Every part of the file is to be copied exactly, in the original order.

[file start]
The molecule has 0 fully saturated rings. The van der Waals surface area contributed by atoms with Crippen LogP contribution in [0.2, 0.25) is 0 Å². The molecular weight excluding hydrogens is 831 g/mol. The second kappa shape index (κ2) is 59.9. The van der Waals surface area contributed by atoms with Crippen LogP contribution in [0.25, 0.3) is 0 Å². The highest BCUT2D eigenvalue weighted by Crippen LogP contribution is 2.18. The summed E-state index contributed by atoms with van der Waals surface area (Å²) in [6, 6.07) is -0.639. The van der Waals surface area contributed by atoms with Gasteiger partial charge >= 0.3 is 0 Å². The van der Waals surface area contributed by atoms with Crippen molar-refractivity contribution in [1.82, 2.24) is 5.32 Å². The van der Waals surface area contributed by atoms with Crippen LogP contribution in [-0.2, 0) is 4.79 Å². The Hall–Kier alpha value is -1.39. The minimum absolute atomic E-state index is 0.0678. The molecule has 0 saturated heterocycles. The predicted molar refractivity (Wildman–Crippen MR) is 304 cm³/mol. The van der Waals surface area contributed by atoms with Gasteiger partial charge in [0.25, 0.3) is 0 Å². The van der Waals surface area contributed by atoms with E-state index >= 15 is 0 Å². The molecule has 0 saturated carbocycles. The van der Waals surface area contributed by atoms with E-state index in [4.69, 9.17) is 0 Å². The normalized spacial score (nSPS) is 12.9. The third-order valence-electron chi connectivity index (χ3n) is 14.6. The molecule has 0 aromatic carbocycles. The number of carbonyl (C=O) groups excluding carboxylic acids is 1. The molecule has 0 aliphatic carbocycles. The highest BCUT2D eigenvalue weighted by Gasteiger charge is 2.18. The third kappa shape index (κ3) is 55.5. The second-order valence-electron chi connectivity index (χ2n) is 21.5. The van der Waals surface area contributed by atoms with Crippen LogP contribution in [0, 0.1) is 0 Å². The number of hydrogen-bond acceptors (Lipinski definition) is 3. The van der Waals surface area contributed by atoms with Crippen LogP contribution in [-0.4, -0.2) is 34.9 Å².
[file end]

The molecule has 0 fully saturated rings. The van der Waals surface area contributed by atoms with Crippen LogP contribution in [0.2, 0.25) is 0 Å². The molecular weight excluding hydrogens is 831 g/mol. The second kappa shape index (κ2) is 59.9. The van der Waals surface area contributed by atoms with Crippen LogP contribution in [0.25, 0.3) is 0 Å². The highest BCUT2D eigenvalue weighted by Crippen LogP contribution is 2.18. The summed E-state index contributed by atoms with van der Waals surface area (Å²) in [6, 6.07) is -0.639. The van der Waals surface area contributed by atoms with Gasteiger partial charge >= 0.3 is 0 Å². The van der Waals surface area contributed by atoms with Crippen molar-refractivity contribution in [1.82, 2.24) is 5.32 Å². The van der Waals surface area contributed by atoms with Crippen LogP contribution in [-0.2, 0) is 4.79 Å². The Hall–Kier alpha value is -1.39. The minimum absolute atomic E-state index is 0.0678. The molecule has 0 saturated heterocycles. The predicted molar refractivity (Wildman–Crippen MR) is 304 cm³/mol. The van der Waals surface area contributed by atoms with Gasteiger partial charge in [0.25, 0.3) is 0 Å². The van der Waals surface area contributed by atoms with E-state index >= 15 is 0 Å². The molecule has 0 saturated carbocycles. The van der Waals surface area contributed by atoms with E-state index in [4.69, 9.17) is 0 Å². The normalized spacial score (nSPS) is 12.9. The third-order valence-electron chi connectivity index (χ3n) is 14.6. The molecule has 0 aromatic carbocycles. The number of carbonyl (C=O) groups excluding carboxylic acids is 1. The molecule has 0 aliphatic carbocycles. The highest BCUT2D eigenvalue weighted by Gasteiger charge is 2.18. The third kappa shape index (κ3) is 55.5. The second-order valence-electron chi connectivity index (χ2n) is 21.5. The van der Waals surface area contributed by atoms with Crippen LogP contribution in [0, 0.1) is 0 Å². The number of hydrogen-bond acceptors (Lipinski definition) is 3. The van der Waals surface area contributed by atoms with Crippen LogP contribution in [-0.4, -0.2) is 34.9 Å².